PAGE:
Qualitative Measures – Required GPA:
Course withdrawals, incomplete courses, and pass/fail graded courses are not counted in the student’s grade point average and are not counted in the qualitative measure of the Satisfactory Academic Progress policy. Incomplete grades will be counted as failed grades for financial aid Satisfactory Academic Progress review purposes after 30 days from the end of each term.
Undergraduate programs require the following grade point average to be considered in good standing, based on progression of credits earned by the student.
Number of Credits Earned Minimum Cumulative GPA
Graduate program students must achieve and maintain a 2.0 cumulative GPA requirement to remain eligible for Federal Student Aid Program funding. Students may be expected to achieve and maintain a higher cumulative GPA (3.0 in most cases) to be considered eligible for continued enrollment in their academic program. Students who become ineligible for enrollment as a degree seeking student also become ineligible for financial aid funding regardless of cumulative GPA.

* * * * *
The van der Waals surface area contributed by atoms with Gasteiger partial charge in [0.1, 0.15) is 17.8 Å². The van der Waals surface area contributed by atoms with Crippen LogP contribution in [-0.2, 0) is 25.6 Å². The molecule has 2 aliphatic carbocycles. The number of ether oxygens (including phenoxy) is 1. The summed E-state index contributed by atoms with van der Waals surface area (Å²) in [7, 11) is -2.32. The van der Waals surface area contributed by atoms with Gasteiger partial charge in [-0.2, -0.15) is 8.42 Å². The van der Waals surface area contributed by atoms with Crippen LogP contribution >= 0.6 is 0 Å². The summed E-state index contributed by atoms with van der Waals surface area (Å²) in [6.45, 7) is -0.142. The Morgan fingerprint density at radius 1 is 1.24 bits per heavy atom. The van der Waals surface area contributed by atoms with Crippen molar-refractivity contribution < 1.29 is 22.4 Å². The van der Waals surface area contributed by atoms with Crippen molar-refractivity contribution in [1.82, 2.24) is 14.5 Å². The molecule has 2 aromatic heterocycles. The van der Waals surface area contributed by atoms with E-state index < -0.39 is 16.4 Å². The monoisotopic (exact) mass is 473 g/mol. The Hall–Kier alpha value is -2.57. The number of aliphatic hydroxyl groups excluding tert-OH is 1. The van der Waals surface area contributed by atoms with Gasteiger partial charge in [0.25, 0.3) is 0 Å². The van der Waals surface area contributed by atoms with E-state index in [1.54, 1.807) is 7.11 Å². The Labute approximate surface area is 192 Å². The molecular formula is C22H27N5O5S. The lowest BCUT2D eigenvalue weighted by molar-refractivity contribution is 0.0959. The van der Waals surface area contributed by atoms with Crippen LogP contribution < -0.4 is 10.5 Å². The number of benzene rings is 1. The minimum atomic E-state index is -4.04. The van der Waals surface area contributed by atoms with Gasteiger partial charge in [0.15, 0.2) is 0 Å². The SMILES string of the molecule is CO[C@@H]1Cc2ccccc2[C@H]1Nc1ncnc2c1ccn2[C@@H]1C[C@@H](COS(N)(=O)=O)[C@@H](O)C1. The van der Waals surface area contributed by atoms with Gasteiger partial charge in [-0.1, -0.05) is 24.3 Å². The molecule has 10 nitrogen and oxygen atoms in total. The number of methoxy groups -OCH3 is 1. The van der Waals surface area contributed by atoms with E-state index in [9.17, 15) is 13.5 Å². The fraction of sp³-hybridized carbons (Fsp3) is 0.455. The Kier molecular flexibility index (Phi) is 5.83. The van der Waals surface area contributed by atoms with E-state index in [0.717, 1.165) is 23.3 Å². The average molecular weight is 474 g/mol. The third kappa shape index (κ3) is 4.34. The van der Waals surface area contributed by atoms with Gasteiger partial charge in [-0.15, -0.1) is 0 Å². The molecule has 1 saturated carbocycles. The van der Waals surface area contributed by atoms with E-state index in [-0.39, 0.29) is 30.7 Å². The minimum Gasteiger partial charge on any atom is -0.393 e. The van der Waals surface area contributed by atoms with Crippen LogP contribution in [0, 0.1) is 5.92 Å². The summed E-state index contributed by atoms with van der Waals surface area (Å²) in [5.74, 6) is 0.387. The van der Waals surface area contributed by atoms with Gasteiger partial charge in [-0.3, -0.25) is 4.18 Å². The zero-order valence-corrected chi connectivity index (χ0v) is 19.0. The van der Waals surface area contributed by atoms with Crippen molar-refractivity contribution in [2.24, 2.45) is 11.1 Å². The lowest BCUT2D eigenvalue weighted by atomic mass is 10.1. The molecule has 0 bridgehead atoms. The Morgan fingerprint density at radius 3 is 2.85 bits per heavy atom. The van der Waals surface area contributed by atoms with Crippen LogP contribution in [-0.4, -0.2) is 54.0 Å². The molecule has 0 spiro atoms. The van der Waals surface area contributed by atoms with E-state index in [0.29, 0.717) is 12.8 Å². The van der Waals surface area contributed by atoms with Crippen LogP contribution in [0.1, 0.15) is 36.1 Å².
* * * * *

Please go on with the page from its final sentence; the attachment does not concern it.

The quantitative measurement of Satisfactory Progress is monitored according to the following guidelines:
- Maximum Time-frame: Students are eligible for Federal Student Aid Program funding for maximum time-frame lasting 150% of the normal time needed to complete their program of study. This measurement is based on comparison of the number of credit hours completed in relation to number of credits attempted toward degree requirements. The measurements are not based on calendar dates.